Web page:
My background includes over a decade of employment with the US Forest Service (including time as a wildland firefighter) and the US Geological Survey, so my research focuses on science applications and technology transfer for public policy makers and land use managers. I primarily work in the western US and Alaska.
My current work focuses on monitoring and measurement of landscape-scale ecological change through remote sensing and Geographic Information Systems-based pattern analysis. I am primarily interested in large-scale abiotic and disturbance factors such as wildfire, invasive species, and climate change.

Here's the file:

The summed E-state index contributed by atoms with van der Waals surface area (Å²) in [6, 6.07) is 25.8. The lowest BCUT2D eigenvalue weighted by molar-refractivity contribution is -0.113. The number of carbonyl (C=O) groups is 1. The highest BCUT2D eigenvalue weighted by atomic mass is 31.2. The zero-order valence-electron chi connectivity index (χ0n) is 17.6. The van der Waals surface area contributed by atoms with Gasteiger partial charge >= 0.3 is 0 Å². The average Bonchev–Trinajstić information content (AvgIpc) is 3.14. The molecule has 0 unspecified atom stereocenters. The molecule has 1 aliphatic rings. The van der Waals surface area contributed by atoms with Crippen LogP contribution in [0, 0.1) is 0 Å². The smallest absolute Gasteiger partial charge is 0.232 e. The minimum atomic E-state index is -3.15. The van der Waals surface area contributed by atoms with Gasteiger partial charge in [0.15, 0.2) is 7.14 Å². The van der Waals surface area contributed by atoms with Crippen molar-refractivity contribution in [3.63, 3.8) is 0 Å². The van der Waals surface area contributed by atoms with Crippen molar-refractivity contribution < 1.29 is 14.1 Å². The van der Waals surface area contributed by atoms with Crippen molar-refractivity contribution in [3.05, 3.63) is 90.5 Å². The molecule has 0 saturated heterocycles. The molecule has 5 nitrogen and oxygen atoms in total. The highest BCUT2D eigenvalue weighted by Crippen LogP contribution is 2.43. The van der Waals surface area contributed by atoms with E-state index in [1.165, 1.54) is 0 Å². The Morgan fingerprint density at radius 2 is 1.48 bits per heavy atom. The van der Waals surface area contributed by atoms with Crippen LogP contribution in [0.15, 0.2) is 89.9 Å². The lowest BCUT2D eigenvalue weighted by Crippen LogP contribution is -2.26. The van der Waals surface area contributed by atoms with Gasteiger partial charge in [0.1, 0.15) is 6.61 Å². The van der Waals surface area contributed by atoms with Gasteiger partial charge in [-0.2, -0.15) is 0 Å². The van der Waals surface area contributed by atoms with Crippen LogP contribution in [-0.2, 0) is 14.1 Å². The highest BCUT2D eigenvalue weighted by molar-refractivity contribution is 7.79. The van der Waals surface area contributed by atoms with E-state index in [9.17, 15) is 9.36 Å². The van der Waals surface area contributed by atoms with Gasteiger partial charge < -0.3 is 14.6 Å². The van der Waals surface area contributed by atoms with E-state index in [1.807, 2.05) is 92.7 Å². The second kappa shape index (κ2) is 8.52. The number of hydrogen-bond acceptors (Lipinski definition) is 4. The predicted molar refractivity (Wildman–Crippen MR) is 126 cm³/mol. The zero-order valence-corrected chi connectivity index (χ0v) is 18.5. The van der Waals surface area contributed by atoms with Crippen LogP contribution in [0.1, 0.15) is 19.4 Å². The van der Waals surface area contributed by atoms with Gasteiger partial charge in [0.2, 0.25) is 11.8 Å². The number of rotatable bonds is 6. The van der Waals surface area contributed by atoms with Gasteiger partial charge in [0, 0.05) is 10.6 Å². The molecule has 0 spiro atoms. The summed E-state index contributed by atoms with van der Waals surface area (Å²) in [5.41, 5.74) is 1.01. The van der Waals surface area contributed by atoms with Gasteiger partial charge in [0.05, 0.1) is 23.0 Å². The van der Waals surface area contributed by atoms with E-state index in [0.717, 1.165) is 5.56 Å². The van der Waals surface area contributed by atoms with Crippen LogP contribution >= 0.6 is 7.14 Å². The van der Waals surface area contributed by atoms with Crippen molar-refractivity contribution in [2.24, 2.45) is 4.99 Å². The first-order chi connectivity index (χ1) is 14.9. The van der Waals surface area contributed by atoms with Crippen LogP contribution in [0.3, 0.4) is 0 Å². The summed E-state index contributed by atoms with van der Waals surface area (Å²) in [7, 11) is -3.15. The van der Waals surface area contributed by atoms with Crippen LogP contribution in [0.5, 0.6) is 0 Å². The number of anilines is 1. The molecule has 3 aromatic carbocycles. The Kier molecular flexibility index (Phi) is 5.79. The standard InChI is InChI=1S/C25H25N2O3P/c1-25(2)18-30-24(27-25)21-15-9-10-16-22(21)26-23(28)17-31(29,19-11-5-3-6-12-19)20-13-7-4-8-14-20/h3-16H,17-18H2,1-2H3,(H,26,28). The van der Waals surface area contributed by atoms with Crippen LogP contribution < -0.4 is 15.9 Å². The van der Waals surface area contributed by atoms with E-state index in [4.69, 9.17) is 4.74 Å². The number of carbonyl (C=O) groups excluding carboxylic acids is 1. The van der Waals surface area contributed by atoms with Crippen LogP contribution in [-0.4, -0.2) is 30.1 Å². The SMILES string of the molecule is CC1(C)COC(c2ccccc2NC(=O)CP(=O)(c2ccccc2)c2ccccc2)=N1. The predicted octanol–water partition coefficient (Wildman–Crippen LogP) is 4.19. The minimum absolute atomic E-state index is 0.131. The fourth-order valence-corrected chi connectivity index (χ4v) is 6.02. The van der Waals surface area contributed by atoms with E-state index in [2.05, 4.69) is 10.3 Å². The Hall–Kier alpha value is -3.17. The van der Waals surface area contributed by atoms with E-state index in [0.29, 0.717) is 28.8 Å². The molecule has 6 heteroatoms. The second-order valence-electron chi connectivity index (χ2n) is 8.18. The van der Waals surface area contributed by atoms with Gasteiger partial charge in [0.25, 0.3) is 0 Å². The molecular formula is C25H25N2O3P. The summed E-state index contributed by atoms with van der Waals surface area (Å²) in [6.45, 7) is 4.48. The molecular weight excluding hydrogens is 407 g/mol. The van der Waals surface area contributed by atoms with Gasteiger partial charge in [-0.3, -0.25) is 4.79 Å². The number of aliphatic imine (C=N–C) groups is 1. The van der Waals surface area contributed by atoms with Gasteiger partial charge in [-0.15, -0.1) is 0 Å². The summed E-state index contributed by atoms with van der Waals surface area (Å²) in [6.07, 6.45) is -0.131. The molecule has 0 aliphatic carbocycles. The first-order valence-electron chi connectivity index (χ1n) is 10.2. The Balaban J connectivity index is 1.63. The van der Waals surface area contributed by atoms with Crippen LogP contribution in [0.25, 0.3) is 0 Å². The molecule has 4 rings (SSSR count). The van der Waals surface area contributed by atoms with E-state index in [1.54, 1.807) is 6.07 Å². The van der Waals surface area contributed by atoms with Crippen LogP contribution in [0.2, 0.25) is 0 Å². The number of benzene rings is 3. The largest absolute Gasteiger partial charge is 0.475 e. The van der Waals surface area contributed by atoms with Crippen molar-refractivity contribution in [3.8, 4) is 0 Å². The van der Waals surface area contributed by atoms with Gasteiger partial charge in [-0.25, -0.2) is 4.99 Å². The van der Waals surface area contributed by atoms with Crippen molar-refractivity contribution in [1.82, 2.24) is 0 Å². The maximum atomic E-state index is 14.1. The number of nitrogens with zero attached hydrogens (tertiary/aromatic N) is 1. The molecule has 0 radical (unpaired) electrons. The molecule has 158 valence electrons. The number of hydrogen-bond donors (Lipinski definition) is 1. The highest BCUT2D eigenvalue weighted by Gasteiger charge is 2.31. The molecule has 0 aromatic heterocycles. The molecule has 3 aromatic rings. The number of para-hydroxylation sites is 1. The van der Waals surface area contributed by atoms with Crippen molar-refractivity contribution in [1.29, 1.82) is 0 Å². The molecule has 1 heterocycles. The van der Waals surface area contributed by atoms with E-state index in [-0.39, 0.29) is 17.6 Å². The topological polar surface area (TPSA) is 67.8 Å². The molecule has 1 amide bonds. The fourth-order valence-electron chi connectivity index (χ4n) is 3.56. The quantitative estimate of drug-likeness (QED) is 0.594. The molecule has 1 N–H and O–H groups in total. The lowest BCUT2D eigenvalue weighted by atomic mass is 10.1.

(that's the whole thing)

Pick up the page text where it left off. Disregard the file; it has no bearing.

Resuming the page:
I contextualize my work in the realm of public policy development and applied land management, and work closely with colleagues in both areas to develop integrated management strategies and policies that incorporate the best-available science. Some examples of this include:
1. Assessing the impacts of climate change on fuel treatment effectiveness in Southern California shrublands and forests to reduce wildfire risk;
2. Defining trends in wildfire burn severity from satellite data as a product of climate change versus human influences in order to develop proactive land management and wildfire suppression strategies;
3. Mapping disturbances in near-shore watersheds to determine impacts on sea otter habitat;
4. Assessing the use of climate information to proactively redevelop national wildfire policy and reduce the changing risks associated with wildfire over the next century; and
5. Developing use guides and best management practices for users of national geospatial datasets derived from remotely sensed data.